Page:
Today’s post isn’t a DIY-walkthrough or tutorial. Instead, it’s an encouragement to go seek one out, in order to revive your creativity and whet your appetite for self development!
Last year, my sister-in-law, her sister and I all received gift certificates to “The Dirty Apron“, a cooking school here in Vancouver. Nestled in a historic part of downtown, the school offers a variety of single-day classes, including hands-on 4 and 2.5 hour classes in which you view a demonstration, cook a meal, and then sit down with your fellow classmates and a glass of wine to enjoy the fruits of your labour.
My sister-in-law and I were very lucky to receive a 4-hour class gift certificate from our family, and after hemming-and-hawing for quite a long time (read: months) over the enormous variety of amazing classes, we finally decided on a seafood class, as we felt it was an area of cooking we didn’t know much about. The class was entitled: “Ocean Fling: The Ultimate Seafood Class”, and the read-up on the site promised we would learn how to make the following: “White Soya and Sesame marinated Yellow Fin Tuna with pressed Avocado and Yuzu foam, Pan-roasted Halibut Cheeks with Olive Oil-poached Prawns and Saffron Aioli, and seared Arctic Char with Lemon Confit and Nage of Summer Vegetables with crushed Potatoes” (The Dirty Apron, 2016).
Now, I don’t know about you, but the last time I attended anything resembling a cooking class, I was in high school, surrounded by fellow 14year-olds, amidst the scent of burning casseroles and the sounds of squeals over not wanting to touch a gooey raw egg. Based on this past experience, my imaginings of what a cooking class would be like involved a stern older woman peering over my shoulder as I cooked, ensuring that the recipe was followed to a tee, barking instructions, with not a whole lot of room for creativity. I wasn’t sure how I felt about this, but was excited none-the-less.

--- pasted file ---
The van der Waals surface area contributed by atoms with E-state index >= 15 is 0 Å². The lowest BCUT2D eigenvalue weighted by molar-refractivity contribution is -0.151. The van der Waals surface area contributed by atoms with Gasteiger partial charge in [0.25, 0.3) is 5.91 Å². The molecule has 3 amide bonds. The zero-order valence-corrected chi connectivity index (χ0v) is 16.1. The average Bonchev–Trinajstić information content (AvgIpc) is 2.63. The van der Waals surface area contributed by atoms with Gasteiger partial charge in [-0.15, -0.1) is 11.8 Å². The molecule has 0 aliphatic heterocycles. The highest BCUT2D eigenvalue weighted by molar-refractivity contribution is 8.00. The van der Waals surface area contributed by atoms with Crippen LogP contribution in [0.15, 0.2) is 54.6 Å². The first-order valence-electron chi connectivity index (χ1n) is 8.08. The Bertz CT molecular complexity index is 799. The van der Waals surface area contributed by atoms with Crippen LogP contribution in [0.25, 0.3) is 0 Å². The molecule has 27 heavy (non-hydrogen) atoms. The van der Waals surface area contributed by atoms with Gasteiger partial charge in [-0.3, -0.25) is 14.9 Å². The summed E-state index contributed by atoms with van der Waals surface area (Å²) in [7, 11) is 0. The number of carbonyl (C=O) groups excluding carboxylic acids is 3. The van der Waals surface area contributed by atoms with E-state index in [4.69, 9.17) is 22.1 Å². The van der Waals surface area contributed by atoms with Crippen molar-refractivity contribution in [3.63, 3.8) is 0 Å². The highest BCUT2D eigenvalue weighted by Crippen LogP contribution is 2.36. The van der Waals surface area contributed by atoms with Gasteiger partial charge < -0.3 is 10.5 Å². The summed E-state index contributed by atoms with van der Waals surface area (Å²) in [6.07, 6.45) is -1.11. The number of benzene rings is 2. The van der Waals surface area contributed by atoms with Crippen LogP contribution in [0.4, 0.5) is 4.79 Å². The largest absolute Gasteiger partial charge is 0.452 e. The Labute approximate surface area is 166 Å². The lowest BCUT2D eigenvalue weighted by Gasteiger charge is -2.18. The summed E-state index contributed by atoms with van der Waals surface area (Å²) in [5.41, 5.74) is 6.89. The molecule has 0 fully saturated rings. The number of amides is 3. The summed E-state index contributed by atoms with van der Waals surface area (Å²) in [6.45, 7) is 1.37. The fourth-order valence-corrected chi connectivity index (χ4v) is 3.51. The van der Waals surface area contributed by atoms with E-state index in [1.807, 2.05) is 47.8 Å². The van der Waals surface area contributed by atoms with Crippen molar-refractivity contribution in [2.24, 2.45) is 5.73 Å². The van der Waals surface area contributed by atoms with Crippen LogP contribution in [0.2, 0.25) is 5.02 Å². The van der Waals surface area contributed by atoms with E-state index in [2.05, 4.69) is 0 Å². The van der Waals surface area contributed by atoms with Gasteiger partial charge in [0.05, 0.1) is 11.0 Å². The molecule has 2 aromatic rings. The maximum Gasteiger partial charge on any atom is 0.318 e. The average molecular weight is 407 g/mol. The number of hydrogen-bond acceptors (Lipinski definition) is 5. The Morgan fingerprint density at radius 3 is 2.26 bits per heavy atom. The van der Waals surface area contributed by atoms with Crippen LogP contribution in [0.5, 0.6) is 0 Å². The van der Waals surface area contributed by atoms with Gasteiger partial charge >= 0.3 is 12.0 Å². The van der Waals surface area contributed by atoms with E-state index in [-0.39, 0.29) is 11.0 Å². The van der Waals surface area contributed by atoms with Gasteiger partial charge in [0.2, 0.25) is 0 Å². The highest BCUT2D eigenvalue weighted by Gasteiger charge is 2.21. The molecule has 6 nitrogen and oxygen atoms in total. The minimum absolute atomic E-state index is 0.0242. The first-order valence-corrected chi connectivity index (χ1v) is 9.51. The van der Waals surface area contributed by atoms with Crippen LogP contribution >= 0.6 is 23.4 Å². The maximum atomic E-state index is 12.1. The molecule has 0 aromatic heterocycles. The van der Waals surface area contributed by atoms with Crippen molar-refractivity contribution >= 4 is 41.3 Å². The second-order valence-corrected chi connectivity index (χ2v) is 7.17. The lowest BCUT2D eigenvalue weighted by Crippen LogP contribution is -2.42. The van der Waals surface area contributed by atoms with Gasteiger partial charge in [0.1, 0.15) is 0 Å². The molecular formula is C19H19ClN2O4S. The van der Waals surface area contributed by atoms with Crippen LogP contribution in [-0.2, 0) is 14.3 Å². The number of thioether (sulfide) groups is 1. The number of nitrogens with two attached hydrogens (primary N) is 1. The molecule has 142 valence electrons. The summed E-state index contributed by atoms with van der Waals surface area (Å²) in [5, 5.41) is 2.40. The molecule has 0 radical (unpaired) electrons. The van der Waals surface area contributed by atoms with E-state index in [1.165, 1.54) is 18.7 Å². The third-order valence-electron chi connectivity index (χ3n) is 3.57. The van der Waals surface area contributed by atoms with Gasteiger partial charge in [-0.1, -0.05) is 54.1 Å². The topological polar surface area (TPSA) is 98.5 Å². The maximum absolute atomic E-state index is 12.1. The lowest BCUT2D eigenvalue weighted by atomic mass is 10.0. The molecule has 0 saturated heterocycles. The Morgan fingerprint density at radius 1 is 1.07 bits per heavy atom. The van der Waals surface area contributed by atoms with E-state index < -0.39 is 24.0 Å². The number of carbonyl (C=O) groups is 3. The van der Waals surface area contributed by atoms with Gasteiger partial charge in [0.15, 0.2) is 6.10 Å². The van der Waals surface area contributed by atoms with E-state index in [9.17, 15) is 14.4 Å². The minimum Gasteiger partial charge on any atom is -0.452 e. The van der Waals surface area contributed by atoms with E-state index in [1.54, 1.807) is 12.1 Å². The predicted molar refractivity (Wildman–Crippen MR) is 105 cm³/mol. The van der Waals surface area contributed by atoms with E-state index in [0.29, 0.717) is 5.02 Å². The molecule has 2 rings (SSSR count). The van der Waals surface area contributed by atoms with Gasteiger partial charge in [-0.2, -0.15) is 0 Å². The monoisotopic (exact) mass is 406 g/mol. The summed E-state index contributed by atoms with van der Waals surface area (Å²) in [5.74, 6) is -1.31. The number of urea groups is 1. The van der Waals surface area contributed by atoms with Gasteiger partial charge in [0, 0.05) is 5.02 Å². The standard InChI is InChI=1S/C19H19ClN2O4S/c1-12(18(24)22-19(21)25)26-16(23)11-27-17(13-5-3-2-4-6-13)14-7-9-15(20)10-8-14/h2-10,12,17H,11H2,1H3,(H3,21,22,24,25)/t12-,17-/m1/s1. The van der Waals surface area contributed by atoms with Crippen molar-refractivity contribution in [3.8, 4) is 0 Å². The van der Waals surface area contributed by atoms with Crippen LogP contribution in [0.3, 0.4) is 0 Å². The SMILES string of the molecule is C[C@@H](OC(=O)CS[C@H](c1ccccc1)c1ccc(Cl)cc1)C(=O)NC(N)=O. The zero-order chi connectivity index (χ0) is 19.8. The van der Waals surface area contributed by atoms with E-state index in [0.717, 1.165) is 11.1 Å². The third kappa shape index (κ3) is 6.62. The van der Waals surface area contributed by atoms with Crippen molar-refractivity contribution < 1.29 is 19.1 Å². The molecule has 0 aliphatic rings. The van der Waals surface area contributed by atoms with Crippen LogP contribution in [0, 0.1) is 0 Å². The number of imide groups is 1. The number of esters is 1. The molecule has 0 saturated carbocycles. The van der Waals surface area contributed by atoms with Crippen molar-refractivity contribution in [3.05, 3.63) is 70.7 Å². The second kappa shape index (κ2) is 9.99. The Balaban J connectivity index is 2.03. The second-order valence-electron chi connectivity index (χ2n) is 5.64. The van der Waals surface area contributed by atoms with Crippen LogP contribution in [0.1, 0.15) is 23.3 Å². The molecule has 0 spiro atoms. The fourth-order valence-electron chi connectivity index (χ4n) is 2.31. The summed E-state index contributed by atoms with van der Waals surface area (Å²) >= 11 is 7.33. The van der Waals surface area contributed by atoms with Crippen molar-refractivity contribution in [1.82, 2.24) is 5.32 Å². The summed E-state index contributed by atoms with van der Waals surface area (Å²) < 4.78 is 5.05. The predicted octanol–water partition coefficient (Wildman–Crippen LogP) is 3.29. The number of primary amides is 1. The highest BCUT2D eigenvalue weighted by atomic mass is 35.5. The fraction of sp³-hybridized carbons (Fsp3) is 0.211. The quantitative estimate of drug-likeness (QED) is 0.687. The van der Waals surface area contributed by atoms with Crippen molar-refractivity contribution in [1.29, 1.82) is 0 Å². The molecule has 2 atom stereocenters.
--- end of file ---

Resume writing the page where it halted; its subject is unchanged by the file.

Now this post isn’t meant as a walkthrough of my class, or a direct review of The Dirty Apron – this is, after all, a DIY, Home and Lifestyle blog, and my aim with anything I write here is to inspire creativity and to encourage people to really get into enriching their home through hands-on creative activity. But I’m hoping by describing a bit of my experience, that it might spark in you an interest in branching out to find something similar.
The morning of the class, the staff at The Dirty Apron greeted us with warmth, took our coats, and sat us down at a long table with the rest of our classmates. We were given a choice of coffee, tea, or a mimosa while we waited for the class to begin. The decor in the building is gorgeous, and it was fun just looking around, taking in the gorgeous chandeliers in the dining area, and the raw-edge wooden table we were seated around. When the teaching-chef arrived, we were all ushered into the kitchen to sit around the demonstration area, a long counter and cooking area with large mirrors hanging from the ceiling, angled perfectly so that the chef’s actions on the counter top were easily visible from where we were sitting.